|5 Nov 2007 @ 00:07, by Vaxen Var|
I'm putting tinfoil up on the windows
Lying down in the dark to dream
I don't want to see their faces
I don't want to hear them scream - Warren Zevon
An anonymous reader (of [link]) passed us a NetworkWorld link about an effort at DARPA to succeed in combat through networking. The idea is to keep soldiers in a position of informational superiority through a tactical radio network that would 'link' everyone together on the battlefield.
"Project WAND, for Wireless Adaptive Network Development, will exploit commercial radio components, rather than custom ones, and use a variety of software techniques and algorithms, many of them only just now emerging in mature form. These $500 walkie-talkie-size radios will form large-scale, peer-to-peer ad hoc nets, which can shift frequencies, sidestep interference, and handle a range of events that today completely disrupt wireless communications ... [right now] 'The average soldier on the ground doesn't have a radio,' says Jason Redi, principle scientist for BBN's network technologies group, and the man overseeing the software work. Radios are reserved for platoon and company commanders, in part because of their cost: typically $15,000 to $20,000 each, with vehicle-mounted radios reaching $80,000."
DARPA looks to adaptive battlefield wireless nets
Advanced software research, commercial hardware are key enablers
By John Cox, Network World, 11/01/07
A new Department of Defense project is trying to use cutting-edge wireless research to create a tactical radio net that can adapt to keep soldiers linked with each other on the battlefield.
Project WAND, for Wireless Adaptive Network Development, will exploit commercial radio components, rather than custom ones, and use a variety of software techniques and algorithms, many of them only just now emerging in mature form. These $500 walkie-talkie-size radios will form large-scale, peer-to-peer ad hoc nets, which can shift frequencies, sidestep interference, and handle a range of events that today completely disrupt wireless communications.
WAND is part of a larger project by the Defense Advanced Research Projects Agency (DARPA [link] ) to create the Wireless Network after Next [link] , a complete military communications infrastructure. WAND has two teams of contractors and researchers, with BBN Technologies heading the software development and Tyco Electronics heading up the hardware development.
“The average soldier on the ground doesn’t have a radio,” says Jason Redi, principle scientist for BBN’s network technologies group, and the man overseeing the software work. Radios are reserved for platoon and company commanders, in part because of their cost: typically $15,000 to $20,000 each, with vehicle-mounted radios reaching $80,000.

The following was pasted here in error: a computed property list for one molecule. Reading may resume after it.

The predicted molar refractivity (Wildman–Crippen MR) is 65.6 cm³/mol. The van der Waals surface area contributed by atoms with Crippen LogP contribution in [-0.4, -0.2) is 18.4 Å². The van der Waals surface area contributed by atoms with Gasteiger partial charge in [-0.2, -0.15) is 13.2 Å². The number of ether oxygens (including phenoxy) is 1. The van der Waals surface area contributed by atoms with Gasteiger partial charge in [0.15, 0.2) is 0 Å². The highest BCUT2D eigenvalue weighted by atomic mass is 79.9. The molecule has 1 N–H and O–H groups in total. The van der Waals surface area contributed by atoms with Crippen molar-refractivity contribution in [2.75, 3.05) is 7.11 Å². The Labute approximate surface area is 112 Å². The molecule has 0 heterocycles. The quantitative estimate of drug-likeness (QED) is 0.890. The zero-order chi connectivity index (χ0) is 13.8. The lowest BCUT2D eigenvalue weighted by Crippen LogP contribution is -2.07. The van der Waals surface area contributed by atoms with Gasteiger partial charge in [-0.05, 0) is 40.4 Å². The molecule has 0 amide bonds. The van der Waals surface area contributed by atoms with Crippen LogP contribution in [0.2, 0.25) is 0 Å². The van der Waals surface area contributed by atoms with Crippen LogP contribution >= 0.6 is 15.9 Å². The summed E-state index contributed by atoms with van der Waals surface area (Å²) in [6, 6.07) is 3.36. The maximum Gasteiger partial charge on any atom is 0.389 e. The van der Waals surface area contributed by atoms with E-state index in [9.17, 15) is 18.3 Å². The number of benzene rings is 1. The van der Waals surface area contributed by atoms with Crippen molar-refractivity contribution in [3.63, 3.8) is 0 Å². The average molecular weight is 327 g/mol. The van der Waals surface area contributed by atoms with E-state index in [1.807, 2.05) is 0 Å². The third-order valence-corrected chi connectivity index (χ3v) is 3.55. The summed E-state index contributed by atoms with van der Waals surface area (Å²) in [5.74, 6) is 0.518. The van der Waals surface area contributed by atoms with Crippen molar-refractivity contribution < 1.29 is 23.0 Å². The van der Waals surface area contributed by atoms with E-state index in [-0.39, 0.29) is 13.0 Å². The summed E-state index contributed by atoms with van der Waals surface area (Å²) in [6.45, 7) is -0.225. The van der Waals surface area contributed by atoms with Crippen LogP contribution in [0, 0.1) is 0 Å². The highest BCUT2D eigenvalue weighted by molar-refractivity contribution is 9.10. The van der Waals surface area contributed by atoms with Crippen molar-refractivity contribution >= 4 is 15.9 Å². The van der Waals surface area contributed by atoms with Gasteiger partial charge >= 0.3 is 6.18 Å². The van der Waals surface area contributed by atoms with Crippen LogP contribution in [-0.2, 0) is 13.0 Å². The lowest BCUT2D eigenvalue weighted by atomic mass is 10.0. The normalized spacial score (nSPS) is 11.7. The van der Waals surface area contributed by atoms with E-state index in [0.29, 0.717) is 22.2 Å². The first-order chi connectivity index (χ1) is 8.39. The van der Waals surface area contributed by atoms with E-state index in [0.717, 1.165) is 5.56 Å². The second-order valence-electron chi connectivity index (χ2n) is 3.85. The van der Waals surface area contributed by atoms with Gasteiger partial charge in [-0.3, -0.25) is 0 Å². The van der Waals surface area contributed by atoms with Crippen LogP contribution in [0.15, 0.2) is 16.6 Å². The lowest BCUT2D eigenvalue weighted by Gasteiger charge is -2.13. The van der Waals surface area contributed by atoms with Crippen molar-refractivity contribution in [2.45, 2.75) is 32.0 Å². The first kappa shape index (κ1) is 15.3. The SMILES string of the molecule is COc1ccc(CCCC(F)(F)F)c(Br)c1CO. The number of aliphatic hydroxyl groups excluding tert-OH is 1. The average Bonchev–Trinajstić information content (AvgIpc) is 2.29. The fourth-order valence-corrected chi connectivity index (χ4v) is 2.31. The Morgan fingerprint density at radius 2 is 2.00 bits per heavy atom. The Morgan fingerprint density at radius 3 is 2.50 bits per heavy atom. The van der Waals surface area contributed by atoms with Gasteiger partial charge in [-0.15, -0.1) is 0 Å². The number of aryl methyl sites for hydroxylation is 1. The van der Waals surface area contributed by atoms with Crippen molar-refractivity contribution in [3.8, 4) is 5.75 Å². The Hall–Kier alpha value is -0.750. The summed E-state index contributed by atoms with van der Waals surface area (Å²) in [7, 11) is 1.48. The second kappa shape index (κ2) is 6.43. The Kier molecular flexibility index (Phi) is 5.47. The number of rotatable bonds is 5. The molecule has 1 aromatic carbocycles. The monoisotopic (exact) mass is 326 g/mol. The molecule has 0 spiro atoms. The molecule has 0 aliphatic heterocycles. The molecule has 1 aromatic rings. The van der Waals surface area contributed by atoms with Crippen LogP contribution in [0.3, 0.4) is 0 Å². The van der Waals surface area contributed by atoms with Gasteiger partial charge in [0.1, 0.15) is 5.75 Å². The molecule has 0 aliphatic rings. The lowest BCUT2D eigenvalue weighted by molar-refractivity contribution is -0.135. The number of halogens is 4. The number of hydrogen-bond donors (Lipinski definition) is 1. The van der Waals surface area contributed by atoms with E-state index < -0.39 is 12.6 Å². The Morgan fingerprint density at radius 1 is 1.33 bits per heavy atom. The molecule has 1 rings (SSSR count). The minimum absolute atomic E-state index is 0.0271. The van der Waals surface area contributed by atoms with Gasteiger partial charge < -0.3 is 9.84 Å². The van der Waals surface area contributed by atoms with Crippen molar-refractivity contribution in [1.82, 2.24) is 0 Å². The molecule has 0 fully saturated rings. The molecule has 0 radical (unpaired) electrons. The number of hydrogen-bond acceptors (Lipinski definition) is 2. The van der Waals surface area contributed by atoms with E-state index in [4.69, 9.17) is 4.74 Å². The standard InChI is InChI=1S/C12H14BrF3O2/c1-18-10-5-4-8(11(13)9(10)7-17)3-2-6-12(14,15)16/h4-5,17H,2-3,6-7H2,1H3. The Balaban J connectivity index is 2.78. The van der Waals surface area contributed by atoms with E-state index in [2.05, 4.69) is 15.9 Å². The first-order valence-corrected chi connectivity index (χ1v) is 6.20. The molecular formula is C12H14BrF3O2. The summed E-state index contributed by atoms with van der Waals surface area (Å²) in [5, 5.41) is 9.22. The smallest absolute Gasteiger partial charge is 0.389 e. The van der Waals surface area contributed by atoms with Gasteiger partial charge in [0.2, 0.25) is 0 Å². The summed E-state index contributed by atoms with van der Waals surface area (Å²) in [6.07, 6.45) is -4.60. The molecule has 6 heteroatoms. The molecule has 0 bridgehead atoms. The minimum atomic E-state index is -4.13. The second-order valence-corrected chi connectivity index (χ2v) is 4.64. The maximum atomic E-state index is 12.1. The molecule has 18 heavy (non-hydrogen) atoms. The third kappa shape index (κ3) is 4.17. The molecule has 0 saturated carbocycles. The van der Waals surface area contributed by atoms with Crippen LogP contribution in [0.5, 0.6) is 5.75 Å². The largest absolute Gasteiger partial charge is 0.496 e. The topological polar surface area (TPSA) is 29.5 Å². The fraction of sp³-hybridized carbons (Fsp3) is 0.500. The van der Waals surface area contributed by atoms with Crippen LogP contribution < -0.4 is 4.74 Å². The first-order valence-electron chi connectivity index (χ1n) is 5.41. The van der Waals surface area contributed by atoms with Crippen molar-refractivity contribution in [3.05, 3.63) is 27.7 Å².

Families of soldiers have bought off-the-shelf walkie-talkies from companies like Motorola and mailed them to troops in Iraq. “It’s a lousy way to communicate but it’s better than what they have now.”
WAND is an attempt to create low-cost radios with intelligent network software that does several things to make communications more pervasive, more efficient and more reliable in the battlefield.
One key technique is adaptive spectrum management. Radio spectrum today is divided into different bands, with each band assigned a particular use, for example, a slice for taxicabs, another for police, another for military use and so on. “But when you look at the actual use of the spectrum, much of it is not being used at any given moment,” says Redi. “Adaptive frequency management lets the radio ‘sniff out’ the empty bands and use them.”
Part of the WAND software will be doing this continual analysis of the spectrum covered by the radio. Another part will do opportunistic spectrum access, more commonly called dynamic spectrum access, to allow the radio to dive into that open spectrum and send and receive. As that band becomes congested or subject to interference, the software can shift the connection to another band, keeping the sessions intact.
Another part of the WAND software stack will draw from BBN’s work in disruption tolerant networks (DTN). Conventional routing protocols assume an end-to-end network path that stabilizes quickly. Based on that path, the net computes routes and creates the router forwarding tables. But repeated disconnections and long delays, common in wireless nets, break this stable arrangement apart. New routing protocols and code are being designed to move data from node to node as connections become available, holding information in persistent storage in the meantime.
Finally, the software will have to manage all this for large numbers of client radios. The WAND target is up to 10,000 nodes within a relatively small area. “Managing that connectivity is a really difficult thing because links will be changing all the time,” Redi says.
The software research in these various areas has been largely academic and still relatively recent, he says. The real challenge will be to bring all these together in a deployable, $500 radio that actually works in the field.
WAND is on a tight schedule. An initial technology demonstration is scheduled for January 2008, a second in September. “That’s pretty outrageous even for some simple technologies,” Redi admits.
Why Left and Right Must Unite
By Patrick Wood, Editor
When the Japanese attacked Pearl Harbor, who cared about political party affiliation? Men (and women) dropped everything to defeat the common enemy. Why? Because survival of their country was as risk!
We face just such a time as that.